Customer relationship management is usually divided into analytical, operational, communicative and collaborative CRM.

Analytical CRM

The analytical CRM carries out analyzes on the customer and transaction data merged in the data warehouse system using multivariate methods and methods of business intelligence such as data mining . In analytical CRM, it is important to obtain important information from customer data. In this way, emigration tendencies and fraud, as well as new target group characteristics can be read from the data. With analytical CRM you can better recognize and assess the characteristics, behavior and value creation potential of customers.

The interface between analytical and operative CRM is formed by campaign management .

Operational CRM

In operational CRM, information obtained through analytical CRM is put to use. This can be customer reviews, such as B. ABC analysis , market segmentation or cross-selling , d. H. Increase in sales per customer by selling additional products. In addition, there is follow-up in sales, for example through newsletters, mailings or post-phone calls as well as the development of customer self-service systems. Conversely, most of the data in operational CRM is obtained for analysis in analytical CRM. The process is as follows: Gathering the first data in operational CRM ( chicken and egg problem ), further processing and evaluating the (operational) data in analytical CRM and initiating further operational campaigns as a result of which new operational data is obtained and a cycle is created.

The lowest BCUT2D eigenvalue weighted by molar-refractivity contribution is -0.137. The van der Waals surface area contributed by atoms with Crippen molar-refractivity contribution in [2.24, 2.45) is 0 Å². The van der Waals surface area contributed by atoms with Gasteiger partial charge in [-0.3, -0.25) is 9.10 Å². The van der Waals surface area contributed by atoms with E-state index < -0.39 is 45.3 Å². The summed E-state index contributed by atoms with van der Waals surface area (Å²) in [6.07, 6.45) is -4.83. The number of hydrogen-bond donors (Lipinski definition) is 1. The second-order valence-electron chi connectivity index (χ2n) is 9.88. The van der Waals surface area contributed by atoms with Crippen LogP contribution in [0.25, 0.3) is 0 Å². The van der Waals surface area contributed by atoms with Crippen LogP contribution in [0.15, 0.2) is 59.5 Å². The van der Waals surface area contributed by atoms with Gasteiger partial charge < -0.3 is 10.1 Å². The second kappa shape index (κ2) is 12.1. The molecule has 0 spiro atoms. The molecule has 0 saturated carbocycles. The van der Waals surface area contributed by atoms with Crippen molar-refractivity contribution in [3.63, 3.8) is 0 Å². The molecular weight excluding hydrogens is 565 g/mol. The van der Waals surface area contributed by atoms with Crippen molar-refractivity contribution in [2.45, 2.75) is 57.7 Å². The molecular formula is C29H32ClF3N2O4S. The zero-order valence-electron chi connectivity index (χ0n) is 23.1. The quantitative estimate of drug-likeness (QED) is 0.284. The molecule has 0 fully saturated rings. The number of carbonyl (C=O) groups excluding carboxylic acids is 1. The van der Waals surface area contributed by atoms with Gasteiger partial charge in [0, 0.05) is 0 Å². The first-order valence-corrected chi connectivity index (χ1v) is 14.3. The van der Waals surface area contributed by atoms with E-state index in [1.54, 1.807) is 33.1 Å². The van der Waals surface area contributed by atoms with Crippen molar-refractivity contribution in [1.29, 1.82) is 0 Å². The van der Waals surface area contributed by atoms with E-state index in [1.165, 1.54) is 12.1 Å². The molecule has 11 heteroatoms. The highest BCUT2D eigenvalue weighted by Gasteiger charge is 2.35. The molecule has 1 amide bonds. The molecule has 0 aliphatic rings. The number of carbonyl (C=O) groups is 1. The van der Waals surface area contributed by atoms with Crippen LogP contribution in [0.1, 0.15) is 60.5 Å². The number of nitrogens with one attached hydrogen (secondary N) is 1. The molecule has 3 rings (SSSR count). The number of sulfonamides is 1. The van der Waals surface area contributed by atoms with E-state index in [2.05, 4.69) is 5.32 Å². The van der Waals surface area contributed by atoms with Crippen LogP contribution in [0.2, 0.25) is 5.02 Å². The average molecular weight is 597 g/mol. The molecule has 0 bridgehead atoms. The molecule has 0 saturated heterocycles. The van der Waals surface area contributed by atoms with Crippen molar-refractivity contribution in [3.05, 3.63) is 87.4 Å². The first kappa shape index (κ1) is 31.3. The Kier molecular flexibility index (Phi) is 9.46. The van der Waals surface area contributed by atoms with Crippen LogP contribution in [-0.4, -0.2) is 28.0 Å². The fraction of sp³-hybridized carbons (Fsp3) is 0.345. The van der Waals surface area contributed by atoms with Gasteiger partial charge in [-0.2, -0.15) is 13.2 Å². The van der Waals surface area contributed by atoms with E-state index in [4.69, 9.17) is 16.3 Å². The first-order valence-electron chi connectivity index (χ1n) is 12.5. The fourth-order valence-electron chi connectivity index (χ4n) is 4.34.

Communicative CRM

The communicative CRM addresses the direct interface to the customer, e.g. B. the customer contact points. The communicative CRM provides the various communication channels for customer contact. This is now also referred to as multichannel management. This should ensure the management of the communication channels and their efficient use. Essential channels of communication are the telephone, both incoming ( inbound ) and outbound ( outbound ), the web with e-commerce and social networks , as well as e-mails and the classic letter / fax in the so-called face-to-face Communication.

Collaborative CRM

Collaboratively or Collaborative CRM refers to the fact that CRM not only within an organizational unit is implemented or a company, but through organizational and company boundaries. In practice this can e.g. B. mean that CRM is not only implemented in the field sales organization , but in the entire sales force . Integrative concepts must then be found for pricing, discounts and target group focus in order to bundle forces and address the customer in a targeted manner and with uniform objectives and clearly defined responsibilities. This includes B. also the demarcation between new business and service business, especially for capital goods .